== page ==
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UFC 275 preview: Glover Teixeira claims Jiri Prochazka ‘can’t compare’ to Jon Jones — and that’s a problem

UFC 172: Jones v Teixeira Photo by Patrick Smith/Zuffa LLC/Zuffa LLC via Getty Images

Glover Teixeira is UFC light heavyweight champion.

The Brazilian earned that title by submitting Jan Blachowicz in the UFC 267 pay-per-view (PPV) main event last Oct. in Abu Dhabi, part of an incredible six-fight win streak that dates back to early 2019 and includes five nasty finishes.

Not bad for an athlete who turns 43 in just a few months.

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BLOCKBUSTER CHAMPIONSHIP DOUBLEHEADER! Ultimate Fighting Championship (UFC) International Fight Week returns to T-Mobile Arena in Las Vegas, Nevada, on Sat., July 2, 2022, capped by a stacked card headlined by a blockbuster championship double header. In UFC 276’s pay-per-view (PPV) main event, reigning Middleweight champion, Israel Adesanya, defends his crown against No. 2-ranked contender, Jared Cannonier. In the co-main event, Featherweight champion, Alexander Volkanovski, has his sights set on successfully defending his title once again against No. 1-seeded contender, Max Holloway, for the third (and likely final) time.

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That success set Teixeira on a collision course with international smashing machine Jiri Prochazka, who made his Octagon debut back in summer 2020 and has since racked up consecutive finishes over former title challengers Volkan Oezdemir and Dominick Reyes.

“Denisa” has a frightening 25 knockouts in 28 wins.

But even with the trail of bodies Prochazka left on the overseas fight circuit (sample here), Teixeira believes the 6’3” Hosteradice hurter “can’t compare” to former 205-pound champion Jon Jones, who hastily vacated the division title roughly two years back.

“Prochazka does things that… I wouldn’t call him crazy, but sometimes he does crazy things,” Teixeira told MMA Fighting’s Trocação Franca. “But I’ve fought guys that, man… I can’t compare him to someone like Jon Jones, the top fighters, the best of the best of the division. He does pretty cool things, throws unpredictable attacks, things that are hard to study. [But] he has mistakes, too.”

If Prochazka can’t compare to Jones, then neither can Teixeira.

The 33-7 Brazilian is something of an expert when it comes to the former champ, having battled “Bones” for 25 minutes at UFC 172, back when Jones was treating top title contenders the way soda machines treated Little League ballplayers in Maximum Overdrive.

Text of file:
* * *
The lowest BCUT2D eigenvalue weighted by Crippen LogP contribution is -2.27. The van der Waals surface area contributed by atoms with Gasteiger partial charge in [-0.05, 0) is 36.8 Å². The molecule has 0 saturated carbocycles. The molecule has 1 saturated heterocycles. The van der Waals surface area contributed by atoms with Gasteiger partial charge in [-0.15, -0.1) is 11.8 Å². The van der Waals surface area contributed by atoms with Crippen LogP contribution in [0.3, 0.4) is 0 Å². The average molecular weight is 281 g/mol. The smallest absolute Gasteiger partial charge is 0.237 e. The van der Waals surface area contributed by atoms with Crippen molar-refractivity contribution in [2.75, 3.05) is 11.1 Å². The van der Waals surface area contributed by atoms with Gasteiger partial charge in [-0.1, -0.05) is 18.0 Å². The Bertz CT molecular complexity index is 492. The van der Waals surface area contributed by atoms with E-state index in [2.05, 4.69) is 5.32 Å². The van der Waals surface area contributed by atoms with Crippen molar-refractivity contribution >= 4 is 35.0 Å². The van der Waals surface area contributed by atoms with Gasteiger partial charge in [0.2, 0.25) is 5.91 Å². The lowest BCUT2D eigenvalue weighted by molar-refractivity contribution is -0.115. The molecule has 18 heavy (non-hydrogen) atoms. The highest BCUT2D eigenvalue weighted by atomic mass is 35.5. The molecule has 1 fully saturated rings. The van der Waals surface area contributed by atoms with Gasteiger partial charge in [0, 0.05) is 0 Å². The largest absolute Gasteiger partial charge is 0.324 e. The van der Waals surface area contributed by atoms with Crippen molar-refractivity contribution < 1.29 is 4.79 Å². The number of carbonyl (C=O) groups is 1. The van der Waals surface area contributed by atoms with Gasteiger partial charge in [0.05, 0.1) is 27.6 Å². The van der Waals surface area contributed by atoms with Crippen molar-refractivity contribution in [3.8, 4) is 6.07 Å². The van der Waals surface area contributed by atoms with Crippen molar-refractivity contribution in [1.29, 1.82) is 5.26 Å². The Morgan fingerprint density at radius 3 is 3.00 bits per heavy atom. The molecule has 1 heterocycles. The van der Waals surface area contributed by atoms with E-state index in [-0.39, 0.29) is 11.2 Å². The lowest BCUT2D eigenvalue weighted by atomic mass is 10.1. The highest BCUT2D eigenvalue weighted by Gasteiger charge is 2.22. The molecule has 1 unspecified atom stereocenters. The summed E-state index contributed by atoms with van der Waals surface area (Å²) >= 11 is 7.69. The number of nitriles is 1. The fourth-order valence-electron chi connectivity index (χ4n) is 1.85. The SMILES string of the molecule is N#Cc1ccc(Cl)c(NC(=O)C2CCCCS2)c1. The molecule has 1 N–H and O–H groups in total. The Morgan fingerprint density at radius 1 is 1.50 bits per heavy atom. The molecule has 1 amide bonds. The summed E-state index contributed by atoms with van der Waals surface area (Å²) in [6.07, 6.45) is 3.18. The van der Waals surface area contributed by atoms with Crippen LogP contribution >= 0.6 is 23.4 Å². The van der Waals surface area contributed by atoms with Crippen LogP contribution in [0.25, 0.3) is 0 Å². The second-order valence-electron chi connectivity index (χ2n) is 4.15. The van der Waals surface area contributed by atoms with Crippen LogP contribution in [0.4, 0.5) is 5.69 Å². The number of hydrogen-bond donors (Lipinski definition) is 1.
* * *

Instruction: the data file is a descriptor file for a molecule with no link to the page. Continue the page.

But his remarks diminish his own accomplishments.

Insisting Prochazka is not on the same level of Jones is an admission that “Bones” is still the best light heavyweight fighter on the planet, giving the current 205-pound title more of an interim feel — not unlike the convoluted Jones-Cormier saga of 2017 and beyond.

Teixeira is the champion ... but he’s not the best in the world (by his own admission).

In a perfect world, the two would not be mutually exclusive. To be fair, this phenomenon is not limited to light heavyweight. Henry Cejudo insisted he was done with UFC (only to later recant) and left not one, but two divisions without its best fighter.

That’s not to suggest a weight class can’t move on after a dominant champ sets sail. Nobody is complaining that Alexander Volkanovski has yet to face Conor McGregor at featherweight and I’m sure another big lightweight win for Charles Oliveira will have fight fans forgetting about Khabib Nurmagomedov.

Assuming they haven’t already.

That’s harder to do at light heavyweight because Teixeira already lost to Jones and is now telling the combat sports media that his next opponent, winner of 12 straight and ranked No. 2 in the world, still can’t compare to the ghost of champions past.

So what does that say about a potential win over Prochazka on June 11 in Singapore?

You can’t punish Teixeira for his success simply because it occurred in the absence of Jones. The Brazilian captured the crown by steamrolling Blachowicz and previously disposed of every contender matchmakers put in his path.

But we’ll never move on from the Jones era if the division champ keeps bringing him up.